So, one of the smartest things you can do is to ask your current employees to brainstorm and create an on-boarding plan – they will certainly know the good and the bad of your first day on the job, and they will want to ensure the “new guy/girl” wants to stay!
This collection of ideas should be written into some kind of process or standard operating procedure that can be triggered as soon as a new employee’s start date is made public. Remember, the goal is to make this person feel valued and special – like they are kind of a big deal.
The Steps for Amazing On-boarding
- Create a checklist for welcoming a new employee. Use your team to ensure it’s realistic and awesome and fun.
- Assign a role to “owning” the checklist. (It’s important that you assign a role, not a person. If you assign this to Bob, then Bob may own it forever, no matter how many times he changes roles.)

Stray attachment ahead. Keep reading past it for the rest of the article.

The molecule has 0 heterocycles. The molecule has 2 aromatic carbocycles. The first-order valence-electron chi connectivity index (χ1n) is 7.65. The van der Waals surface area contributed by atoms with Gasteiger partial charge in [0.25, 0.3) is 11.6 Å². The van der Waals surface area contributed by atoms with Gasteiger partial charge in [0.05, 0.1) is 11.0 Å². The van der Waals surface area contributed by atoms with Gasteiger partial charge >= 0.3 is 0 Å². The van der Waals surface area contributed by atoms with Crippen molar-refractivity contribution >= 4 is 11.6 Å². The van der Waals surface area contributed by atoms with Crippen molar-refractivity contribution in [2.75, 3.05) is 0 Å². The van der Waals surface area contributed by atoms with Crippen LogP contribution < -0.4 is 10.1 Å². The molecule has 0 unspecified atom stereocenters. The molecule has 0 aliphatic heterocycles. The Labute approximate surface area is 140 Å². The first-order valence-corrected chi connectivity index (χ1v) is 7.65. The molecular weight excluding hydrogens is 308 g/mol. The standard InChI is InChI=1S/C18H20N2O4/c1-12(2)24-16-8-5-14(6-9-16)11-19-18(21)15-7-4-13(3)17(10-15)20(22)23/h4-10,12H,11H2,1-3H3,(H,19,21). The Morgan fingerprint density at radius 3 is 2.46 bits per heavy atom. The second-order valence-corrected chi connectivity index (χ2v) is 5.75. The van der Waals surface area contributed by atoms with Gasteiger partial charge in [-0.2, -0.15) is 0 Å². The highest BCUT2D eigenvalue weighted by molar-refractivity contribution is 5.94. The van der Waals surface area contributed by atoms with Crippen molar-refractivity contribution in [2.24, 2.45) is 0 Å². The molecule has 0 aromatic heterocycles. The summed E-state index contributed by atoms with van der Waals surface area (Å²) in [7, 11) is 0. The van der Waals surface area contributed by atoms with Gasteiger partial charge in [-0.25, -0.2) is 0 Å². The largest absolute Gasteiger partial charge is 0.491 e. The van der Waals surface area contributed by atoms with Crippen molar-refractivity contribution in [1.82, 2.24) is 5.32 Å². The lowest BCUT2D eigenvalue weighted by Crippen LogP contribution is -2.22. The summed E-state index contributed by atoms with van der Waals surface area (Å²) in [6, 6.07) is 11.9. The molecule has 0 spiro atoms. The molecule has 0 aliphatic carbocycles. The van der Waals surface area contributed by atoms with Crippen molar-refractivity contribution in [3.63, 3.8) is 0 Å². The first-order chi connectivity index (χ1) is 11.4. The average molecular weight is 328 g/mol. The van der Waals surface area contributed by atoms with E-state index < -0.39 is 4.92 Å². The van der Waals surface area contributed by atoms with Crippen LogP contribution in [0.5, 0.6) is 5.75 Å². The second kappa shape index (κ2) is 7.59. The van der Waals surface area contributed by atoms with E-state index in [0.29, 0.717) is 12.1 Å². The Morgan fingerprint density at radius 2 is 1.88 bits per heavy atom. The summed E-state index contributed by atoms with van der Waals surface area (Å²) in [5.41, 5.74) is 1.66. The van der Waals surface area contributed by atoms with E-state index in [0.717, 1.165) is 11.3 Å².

- Ensure the checklist includes:
- A buddy. There is NOTHING as good as being assigned a buddy to help you navigate the ropes. If you have nothing else in your on-boarding program, have this.
- A schedule for the first 5-7 days, that’s designed to slowly integrate the new person into the routine. (Pretend you are a “Cruise Director,” and you’re planning the week to be productive and also have time to recover from information overload.) This would include a meeting with HR to sign papers or security to get keys or pass cards.
- Somewhere to sit, and all the required trappings – computer, phone (either desktop or company-assigned smart phone), chair, basic stationery supplies. Oh and a nameplate, with their name spelled properly.
- A printed list of login information for any required systems.
- A link to “required reading.”
- Organizational Chart (with or without photos of people)
- List of acronyms
- On-boarding manual specific to the team
- Where to find answers to common questions
- Dress code
- Corporate policies
- Travel policies
- Expense policies
- Attendance / Illness / Vacation Policies
- Internal team processes
- Emergency processes
- Processes for Flexible work